The trio has performed at the legendary jazz club Mezzrow in NYC’s West Village, Studio 312 in Time’s Square, NYC, and at the UUCLV Concert series in Bethlehem, PA.
This reviewer’s first experience of Neal Kirkwood was in 1999, hearing his robust Octet (two saxophones, trumpet, French horn, trombone, rhythm section) at The Savoy, a briefly extant but significant (it was quite affordable) jazz club across from the bus entrances of the Port Authority Terminal on 41st Street near Ninth Avenue. Needless to say, this album is a far cry from that octet, which mixed Kirkwood’s originals with repertory from Mingus, Monk and Ellington. Blue Inventions is a chamber jazz work, both impressionistic and occasionally abstract, featuring his piano on all 13 tracks, joined by Tim Harrison (flute) and Ron Horton (flugelhorn) on three tracks, plus two tracks with only Harrison and one with just Horton. But the album is mostly a showcase for Kirkwood, both as a wide- ranging pianist and imaginative composer.
Although the solo piano tracks are all intriguing creatively and eclectically, the trios and duos are the most memorable. “Blue Sinfonia”, the opening trio track, recalls John Lewis’ “Django”, beginning as a drawing room chamber piece, then breaking into a faster swing tempo for solos. “The Sea” follows, this trio piece building like ocean swells as piano and then flute join the lead flugelhorn, with tempo increasing from flute to piano solos and flute shadowing flugelhorn in a coda. Both Harrison and Horton are perceptive improvisers with a lyrical bent who avoid clichés and they have fun with Kirkwood on “Myth”, a short riffy tune that devolves into simultaneous group soloing, à la Mingus. But their talents shine best on the duets “Brief Intervals” and “Eve’s Garden”. The former is a staccato theme with darting flute over piano giving way to breathy overblowing (recalling Rahsaan Roland Kirk) while the latter features flugelhorn with piano in a circling theme with a warm, extended horn solo as a centerpiece. The piano solo tracks conjure up many jazz piano stylists, from Ellington (“Jade Butterfly”) to Dave McKenna and Monk (both on “Evening Breeze”), with hints of Bill Evans, Keith Jarrett and McCoy Tyner along the way too. Blue Inventions impresses as an eminently listenable suite in chamber jazz and solo piano mode.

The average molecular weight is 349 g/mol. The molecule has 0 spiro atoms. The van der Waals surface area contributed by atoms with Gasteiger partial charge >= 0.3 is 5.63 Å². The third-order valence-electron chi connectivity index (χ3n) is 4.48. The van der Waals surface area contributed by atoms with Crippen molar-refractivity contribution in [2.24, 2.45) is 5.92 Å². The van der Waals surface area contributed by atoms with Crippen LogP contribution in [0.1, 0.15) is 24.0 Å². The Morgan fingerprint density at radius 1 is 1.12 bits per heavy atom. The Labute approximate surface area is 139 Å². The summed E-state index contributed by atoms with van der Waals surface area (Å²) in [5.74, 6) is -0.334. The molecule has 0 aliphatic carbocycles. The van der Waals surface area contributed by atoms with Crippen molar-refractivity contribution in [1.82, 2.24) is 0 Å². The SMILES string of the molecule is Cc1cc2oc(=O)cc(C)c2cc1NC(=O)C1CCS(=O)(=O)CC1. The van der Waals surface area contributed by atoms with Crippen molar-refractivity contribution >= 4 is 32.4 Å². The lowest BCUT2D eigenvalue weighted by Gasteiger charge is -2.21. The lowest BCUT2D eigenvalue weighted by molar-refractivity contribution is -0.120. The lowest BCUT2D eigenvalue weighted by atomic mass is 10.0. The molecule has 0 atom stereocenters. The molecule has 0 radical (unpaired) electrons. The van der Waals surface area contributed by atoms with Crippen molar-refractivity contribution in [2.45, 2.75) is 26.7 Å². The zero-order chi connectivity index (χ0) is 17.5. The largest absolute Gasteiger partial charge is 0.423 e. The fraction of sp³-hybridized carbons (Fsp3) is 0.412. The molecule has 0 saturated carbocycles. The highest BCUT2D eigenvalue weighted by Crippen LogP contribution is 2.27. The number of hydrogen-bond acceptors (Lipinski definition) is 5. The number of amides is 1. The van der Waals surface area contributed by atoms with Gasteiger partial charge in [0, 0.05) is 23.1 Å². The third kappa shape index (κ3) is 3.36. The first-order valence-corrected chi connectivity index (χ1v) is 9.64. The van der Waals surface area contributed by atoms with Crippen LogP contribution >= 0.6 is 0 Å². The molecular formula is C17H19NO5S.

George Kanzler, NYC Jazz Record:
"Neal Kirkwood's music is that of a pianist and composer with a taste for beauty and an affection for disruption."
- Neal Kirkwood, piano;
- Tim Harrison, flute;
- Ron Horton, flugelhorn.